David Edgerley Gates
The phrase in the title above comes from a book by Donald Hall, a New England writer. The way I remember his telling the story, he was going through his late grandmother's effects, and in one of the kitchen drawers he found a small box she'd labeled String Too Short To Be Saved.
Writers collect a lot of string too short to save. Turns of phrase, or odd usage, esoteric jargon, peculiar job titles, vocabulary notes, code words and covernames. I still tear stuff out of the newspaper. For example, a passing reference to a CIA black site in Afghanistan called the Salt Pit - in the Baltimore SUN, this past Friday. I used to have boxes and boxes of old clippings, some of which I tried to organize, chronology, subject matter, at least some context or frame of reference, but I had to give up. I couldn't remember why I'd cut half of it out.
Books are different. You usually remember why you bought them. Then again, you can't always nail down exactly where you stubbed your toe on something. Omar Bradley came down with a bad cold, in the first days of the Battle of the Bulge. Homely little detail, or maybe more than that, if it clouded his judgement. But where did I see it? Must have been Antony Beevor's recent Ardennes book. I'm sure of it. I'm scouring the pages, and drawing a blank. Not a good sign, if you want to keep your facts straight.
Something sparks a train of thought. Maybe it's not a direct association, maybe it's at right angles, and the process isn't necessarily linear. As the circuits open, you move further away from your start point, and you might not be able to retrace your steps. You lose the trail of bread crumbs. Somewhere in these thickets of mixed metaphor, that original spark that switched on your lights falls by the wayside, or loses its significance. This works both forward and back, or doesn't in fact work at all. You unravel the train of thought, but not all the way back to Point A, or perhaps you happen on Point A in a different context, and you can no longer spin out the fabulous consequences. Your synapses are damp squibs.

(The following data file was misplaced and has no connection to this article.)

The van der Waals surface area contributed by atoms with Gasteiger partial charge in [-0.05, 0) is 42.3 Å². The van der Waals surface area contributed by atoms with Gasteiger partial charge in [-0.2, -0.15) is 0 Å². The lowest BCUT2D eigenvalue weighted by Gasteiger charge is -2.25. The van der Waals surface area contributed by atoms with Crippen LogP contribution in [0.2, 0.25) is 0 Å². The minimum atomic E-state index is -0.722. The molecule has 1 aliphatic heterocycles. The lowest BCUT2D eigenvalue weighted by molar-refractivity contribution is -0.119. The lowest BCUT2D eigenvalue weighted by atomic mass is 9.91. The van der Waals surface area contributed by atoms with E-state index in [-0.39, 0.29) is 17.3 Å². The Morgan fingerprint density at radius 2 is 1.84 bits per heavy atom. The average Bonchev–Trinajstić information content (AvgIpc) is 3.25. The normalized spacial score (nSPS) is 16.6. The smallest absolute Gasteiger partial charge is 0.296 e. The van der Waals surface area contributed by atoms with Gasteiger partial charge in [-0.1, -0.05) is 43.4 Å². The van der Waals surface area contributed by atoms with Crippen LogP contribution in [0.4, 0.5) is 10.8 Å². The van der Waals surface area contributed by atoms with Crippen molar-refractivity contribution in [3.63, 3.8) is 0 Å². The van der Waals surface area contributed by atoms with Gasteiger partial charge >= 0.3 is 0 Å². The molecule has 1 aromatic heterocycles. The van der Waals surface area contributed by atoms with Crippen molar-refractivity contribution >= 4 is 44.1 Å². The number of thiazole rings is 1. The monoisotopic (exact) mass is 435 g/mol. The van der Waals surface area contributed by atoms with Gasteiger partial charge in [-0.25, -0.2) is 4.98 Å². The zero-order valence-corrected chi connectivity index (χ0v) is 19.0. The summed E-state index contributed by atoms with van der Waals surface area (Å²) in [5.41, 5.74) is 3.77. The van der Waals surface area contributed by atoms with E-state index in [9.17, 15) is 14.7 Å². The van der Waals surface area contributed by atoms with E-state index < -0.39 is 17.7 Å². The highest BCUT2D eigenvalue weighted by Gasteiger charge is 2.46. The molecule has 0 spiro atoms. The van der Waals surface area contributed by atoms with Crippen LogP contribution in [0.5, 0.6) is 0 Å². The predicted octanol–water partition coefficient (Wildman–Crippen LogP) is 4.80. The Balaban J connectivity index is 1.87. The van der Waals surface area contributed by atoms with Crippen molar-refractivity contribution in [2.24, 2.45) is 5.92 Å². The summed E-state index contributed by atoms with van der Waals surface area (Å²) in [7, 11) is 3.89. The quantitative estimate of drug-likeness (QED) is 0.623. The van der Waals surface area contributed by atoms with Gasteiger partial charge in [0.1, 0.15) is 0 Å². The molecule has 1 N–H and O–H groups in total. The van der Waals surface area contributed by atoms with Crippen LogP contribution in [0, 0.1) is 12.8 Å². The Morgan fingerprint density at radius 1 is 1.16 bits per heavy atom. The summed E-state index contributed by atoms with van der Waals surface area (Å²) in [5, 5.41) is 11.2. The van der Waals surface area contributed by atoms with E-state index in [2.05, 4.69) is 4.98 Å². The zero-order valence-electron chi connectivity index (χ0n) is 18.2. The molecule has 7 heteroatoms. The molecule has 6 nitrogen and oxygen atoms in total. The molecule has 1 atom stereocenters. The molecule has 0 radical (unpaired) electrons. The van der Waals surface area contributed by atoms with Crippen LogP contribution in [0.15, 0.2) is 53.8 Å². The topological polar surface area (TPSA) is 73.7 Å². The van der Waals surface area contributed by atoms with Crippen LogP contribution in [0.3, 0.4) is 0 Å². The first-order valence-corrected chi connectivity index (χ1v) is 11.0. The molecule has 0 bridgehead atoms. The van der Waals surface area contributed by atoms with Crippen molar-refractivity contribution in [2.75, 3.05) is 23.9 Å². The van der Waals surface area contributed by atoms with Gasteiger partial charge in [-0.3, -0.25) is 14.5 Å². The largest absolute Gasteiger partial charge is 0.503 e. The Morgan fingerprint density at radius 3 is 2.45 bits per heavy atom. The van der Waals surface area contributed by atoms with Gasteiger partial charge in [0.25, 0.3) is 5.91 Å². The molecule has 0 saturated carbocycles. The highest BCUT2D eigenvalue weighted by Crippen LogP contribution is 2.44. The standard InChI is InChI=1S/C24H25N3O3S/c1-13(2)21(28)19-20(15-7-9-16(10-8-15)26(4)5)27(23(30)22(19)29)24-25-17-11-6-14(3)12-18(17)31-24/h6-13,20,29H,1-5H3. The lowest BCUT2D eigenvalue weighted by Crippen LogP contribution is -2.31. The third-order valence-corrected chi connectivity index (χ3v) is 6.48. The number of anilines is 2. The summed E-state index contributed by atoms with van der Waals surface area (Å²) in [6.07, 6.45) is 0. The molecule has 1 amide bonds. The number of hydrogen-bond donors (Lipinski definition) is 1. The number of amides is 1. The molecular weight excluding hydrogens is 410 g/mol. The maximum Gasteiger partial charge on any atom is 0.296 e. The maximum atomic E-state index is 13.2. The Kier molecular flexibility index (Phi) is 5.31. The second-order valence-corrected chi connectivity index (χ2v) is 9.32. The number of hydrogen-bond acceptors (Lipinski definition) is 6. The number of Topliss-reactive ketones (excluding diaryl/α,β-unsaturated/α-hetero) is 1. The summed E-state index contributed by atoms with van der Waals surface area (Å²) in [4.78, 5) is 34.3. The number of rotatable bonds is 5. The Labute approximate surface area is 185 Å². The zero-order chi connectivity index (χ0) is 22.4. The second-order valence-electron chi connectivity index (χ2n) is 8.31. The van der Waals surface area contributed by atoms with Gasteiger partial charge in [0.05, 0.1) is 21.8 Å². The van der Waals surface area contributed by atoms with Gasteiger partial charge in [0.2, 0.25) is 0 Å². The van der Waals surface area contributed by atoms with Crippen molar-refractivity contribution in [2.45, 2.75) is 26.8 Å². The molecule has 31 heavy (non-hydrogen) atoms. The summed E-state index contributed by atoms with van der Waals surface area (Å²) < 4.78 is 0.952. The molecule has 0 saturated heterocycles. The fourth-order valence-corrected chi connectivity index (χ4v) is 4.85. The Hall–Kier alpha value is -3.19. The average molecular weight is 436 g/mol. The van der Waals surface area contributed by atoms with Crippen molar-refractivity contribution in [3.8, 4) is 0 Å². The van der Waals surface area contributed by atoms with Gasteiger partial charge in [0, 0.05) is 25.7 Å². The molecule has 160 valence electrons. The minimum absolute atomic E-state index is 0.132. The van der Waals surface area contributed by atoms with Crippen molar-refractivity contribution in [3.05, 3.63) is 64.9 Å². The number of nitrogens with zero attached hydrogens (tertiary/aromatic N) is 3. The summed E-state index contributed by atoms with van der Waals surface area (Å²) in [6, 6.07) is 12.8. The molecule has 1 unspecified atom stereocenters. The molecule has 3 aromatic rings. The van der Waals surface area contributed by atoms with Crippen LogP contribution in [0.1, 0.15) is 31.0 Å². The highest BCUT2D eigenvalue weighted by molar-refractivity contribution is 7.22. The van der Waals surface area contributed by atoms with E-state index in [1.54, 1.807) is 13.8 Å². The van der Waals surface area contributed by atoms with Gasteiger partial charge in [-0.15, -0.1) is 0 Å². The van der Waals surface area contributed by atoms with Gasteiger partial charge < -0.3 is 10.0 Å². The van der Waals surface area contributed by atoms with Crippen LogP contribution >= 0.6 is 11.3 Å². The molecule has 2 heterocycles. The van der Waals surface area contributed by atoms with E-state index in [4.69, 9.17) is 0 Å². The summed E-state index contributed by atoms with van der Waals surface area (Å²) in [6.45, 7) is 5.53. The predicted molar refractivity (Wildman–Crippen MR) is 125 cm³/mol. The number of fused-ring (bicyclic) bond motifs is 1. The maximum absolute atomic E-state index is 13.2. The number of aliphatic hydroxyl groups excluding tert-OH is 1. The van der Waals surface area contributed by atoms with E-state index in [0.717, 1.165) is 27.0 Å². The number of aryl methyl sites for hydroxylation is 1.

This is perhaps related to the Ideas-versus-Execution algorithm ("Ideas are easy, execution is hard"), in the sense that there's a lot of sweat equity involved, or you might say inspiration chances to visit when you've been working for it, when you're in the zone. I was thinking more along the lines of the ethereal, as opposed to Applied Research - not solving an immediate and practical problem, but released from orbit. Whole narratives can be imagined, and with absolute clarity. Whether they ever get written or not is another story, but it wouldn't be from failure of nerve.
We're always open to accident. I don't outline, as it happens, I'm a pantser, but writers who work from outlines are just as ready to slip the leash. One habit I do have is coming up with a title, first. It helps me shape or define or feel my way into the story. I don't get working without the title, funny as that might seem, when I'm often in the dark about where the story's going or how to get there, or even what it's about. I don't work from a concept, and very rarely from the end backwards (as Conan Doyle admitted he did), but somehow, being able to give the unformed narrative a name makes it cohere for me.
Many people, and not just writers, used to keep what was called a Commonplace Book, not a diary or a journal, but a place to jot down random things that struck your fancy, like a quotation that caught your attention, or a fragment of overheard dialogue, or something otherwise borrowed. It was a kind of yard sale.
The moral is to always write stuff down. You might not remember why, or whether you had an immediate use for it, but taking note of it lodges it in your mind, and maybe some while later, when you turn it to the light, it reminds you why you bent down to pick it up.